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Common Illness in Dogs – Cataracts

02/20/2012 by Colleen Williams
February 20th, 2012 by Colleen Williams
        

Last updated November 7, 2019.

black dog with cataract eyes

What are Cataracts?

A cataract occurs when the lens in the eye becomes cloudy due to fluid build-up. It is an opacity in one or both eyes that causes impaired vision or blindness, depending on the severity. With cataracts, the lens becomes thick and opaque, appearing as a white or gray area in the center of the eye. Cataracts can be small and hardly noticeable, or grow to the size of the entire lens. Though severe cases of cataracts can cause complete blindness, they do not present any other health complications.

Causes

Old age is the main culprit, but there are other reasons a dog may develop cataracts. Due to genetics, some breeds are predisposed to developing cataracts, including cocker spaniels, miniature schnauzers, golden retrievers, and Siberian huskies, to name a few. Diabetes mellitus can increase a dog’s chances of developing cataracts as well, due to high blood sugar levels that cause the lens of the eye to swell. Cataracts may also be caused by trauma to the eye, uveitis, an inflammation of the eye, or electric shocks.

Symptoms of Cataracts in Dogs

Cataracts in the early stages of development may show no signs at all. As the condition progresses, you may notice the following symptoms:

  • Visible cloudiness of one or both eyes
  • Stumbling or bumping into furniture

Cataracts caused by diabetes may be accompanied by symptoms such as:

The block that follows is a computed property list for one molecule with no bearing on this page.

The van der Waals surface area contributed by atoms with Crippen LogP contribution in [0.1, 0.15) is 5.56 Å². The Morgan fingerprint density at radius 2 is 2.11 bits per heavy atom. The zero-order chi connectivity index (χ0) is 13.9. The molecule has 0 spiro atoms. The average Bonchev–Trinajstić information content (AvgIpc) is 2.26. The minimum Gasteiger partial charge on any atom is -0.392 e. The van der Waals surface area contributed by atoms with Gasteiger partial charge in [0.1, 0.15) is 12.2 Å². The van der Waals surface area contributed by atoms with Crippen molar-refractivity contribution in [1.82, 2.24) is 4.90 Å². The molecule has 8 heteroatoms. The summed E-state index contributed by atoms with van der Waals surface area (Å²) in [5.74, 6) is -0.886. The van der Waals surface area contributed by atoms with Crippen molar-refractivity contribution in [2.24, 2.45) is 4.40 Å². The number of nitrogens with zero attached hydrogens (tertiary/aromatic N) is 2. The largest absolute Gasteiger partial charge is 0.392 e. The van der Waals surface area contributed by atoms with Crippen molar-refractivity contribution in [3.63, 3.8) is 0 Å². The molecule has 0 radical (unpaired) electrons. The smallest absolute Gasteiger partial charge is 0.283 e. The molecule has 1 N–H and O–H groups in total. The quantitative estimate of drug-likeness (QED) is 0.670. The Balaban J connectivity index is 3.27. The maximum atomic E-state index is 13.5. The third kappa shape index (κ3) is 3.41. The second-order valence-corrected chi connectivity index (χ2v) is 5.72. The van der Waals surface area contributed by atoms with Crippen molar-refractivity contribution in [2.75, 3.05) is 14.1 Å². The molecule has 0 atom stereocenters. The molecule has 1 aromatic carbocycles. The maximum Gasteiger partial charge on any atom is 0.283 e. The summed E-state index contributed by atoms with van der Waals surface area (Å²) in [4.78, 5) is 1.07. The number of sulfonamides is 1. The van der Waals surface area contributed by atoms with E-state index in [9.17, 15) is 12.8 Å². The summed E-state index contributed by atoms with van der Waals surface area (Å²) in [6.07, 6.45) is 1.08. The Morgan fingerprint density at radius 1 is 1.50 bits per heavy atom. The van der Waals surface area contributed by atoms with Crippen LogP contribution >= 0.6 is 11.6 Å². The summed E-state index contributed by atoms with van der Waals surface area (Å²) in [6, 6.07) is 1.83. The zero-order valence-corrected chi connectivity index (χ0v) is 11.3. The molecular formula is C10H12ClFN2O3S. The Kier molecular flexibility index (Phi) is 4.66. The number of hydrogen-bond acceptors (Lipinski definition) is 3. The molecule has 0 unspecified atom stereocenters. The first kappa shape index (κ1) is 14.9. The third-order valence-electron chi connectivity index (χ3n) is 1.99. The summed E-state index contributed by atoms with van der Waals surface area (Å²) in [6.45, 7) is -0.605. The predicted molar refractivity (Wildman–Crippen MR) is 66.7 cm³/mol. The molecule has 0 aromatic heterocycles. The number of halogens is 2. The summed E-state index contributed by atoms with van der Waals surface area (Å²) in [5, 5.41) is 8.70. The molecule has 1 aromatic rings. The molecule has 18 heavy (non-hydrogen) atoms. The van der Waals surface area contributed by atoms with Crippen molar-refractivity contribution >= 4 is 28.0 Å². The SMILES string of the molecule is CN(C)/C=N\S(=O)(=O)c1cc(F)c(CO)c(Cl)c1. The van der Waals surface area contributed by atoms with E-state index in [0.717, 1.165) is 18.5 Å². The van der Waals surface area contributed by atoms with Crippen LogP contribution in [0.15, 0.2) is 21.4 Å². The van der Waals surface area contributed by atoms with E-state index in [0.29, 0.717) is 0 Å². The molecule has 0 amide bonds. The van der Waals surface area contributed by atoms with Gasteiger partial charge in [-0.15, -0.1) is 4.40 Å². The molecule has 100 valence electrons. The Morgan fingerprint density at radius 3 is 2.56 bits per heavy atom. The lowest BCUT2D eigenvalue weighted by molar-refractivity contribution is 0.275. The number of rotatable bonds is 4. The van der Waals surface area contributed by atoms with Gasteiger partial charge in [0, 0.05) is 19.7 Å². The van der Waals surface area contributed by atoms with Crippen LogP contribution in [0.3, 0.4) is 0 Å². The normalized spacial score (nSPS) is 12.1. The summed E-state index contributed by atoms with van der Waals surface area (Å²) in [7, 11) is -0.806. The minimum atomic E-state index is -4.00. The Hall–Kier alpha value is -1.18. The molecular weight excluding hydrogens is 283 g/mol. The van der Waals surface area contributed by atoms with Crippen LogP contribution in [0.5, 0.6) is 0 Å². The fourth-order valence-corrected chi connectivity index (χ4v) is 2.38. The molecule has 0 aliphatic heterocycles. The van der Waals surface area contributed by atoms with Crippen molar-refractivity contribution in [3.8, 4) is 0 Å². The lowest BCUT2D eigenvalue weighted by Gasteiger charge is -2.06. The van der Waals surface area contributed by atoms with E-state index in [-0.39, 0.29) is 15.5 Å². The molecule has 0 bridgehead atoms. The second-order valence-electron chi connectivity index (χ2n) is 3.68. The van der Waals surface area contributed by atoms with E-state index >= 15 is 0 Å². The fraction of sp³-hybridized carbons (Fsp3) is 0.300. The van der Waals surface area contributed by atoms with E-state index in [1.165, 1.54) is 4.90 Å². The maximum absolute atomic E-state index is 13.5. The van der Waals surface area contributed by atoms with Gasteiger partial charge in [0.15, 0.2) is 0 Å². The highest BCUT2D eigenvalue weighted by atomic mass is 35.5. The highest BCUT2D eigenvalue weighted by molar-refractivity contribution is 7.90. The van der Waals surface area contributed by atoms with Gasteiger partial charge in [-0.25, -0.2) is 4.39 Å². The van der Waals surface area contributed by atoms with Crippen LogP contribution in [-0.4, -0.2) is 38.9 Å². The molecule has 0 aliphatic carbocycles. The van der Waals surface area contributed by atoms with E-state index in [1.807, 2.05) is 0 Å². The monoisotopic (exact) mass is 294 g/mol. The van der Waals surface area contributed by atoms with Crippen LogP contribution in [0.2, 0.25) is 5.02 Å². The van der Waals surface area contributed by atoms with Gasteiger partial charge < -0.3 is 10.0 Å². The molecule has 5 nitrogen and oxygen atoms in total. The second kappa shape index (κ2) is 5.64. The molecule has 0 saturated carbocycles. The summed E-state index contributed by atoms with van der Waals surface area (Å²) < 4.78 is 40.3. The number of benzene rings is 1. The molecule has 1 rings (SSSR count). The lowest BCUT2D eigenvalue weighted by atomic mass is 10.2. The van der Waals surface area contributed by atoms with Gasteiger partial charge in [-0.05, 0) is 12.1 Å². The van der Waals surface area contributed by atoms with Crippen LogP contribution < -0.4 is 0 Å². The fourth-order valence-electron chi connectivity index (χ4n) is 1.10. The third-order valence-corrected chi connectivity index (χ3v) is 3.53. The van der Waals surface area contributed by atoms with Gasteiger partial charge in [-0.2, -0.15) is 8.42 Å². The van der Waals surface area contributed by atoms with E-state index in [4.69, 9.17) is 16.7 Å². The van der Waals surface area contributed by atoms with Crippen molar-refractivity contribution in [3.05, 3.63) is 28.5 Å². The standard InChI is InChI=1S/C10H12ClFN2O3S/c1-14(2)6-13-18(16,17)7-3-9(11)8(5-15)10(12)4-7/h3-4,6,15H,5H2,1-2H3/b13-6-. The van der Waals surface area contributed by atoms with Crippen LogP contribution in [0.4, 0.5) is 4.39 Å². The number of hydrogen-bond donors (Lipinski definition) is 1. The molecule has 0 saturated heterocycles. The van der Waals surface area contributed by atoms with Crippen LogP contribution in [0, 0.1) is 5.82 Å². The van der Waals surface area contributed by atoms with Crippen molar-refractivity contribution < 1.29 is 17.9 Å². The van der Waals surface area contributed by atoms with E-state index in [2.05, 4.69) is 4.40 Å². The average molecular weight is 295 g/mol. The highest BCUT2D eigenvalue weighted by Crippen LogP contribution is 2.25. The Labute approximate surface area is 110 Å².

• Increased thirst
  • Increased urination
  • Weight loss

Diagnosing Cataracts in Dogs

To diagnose your pet’s condition, your veterinarian will take a history of your dog’s symptoms and health, followed by a physical exam focusing on the eye and head areas. If your dog has diabetes, they may also perform a blood count and a urinalysis. Your veterinarian may refer you to a veterinary ophthalmologist for further diagnosis and treatment. Ultrasounds and electroretinography may be used as diagnostic tools to more closely view the animal’s eyes.

Treatment

Your veterinarian may recommend surgical removal of the cataracts to prevent the disease from progressing into total blindness. Other treatment options include eye drops to help prevent inflammation, and treating the underlying cause if known.

Most animals suffering from cataracts make a full recovery and are able to lead normal, happy lives. Healthy Paws Pet Insurance covers hereditary conditions, including cataracts, as long as symptoms are not present before enrollment or during waiting periods.

Giving your pet the best health care with a full recovery can be expensive. Having pet insurance can help cover the cost (as much as 90%) on these infections and injuries, but also you’ll sleep easy knowing you can say “yes” to all treatments and medications.






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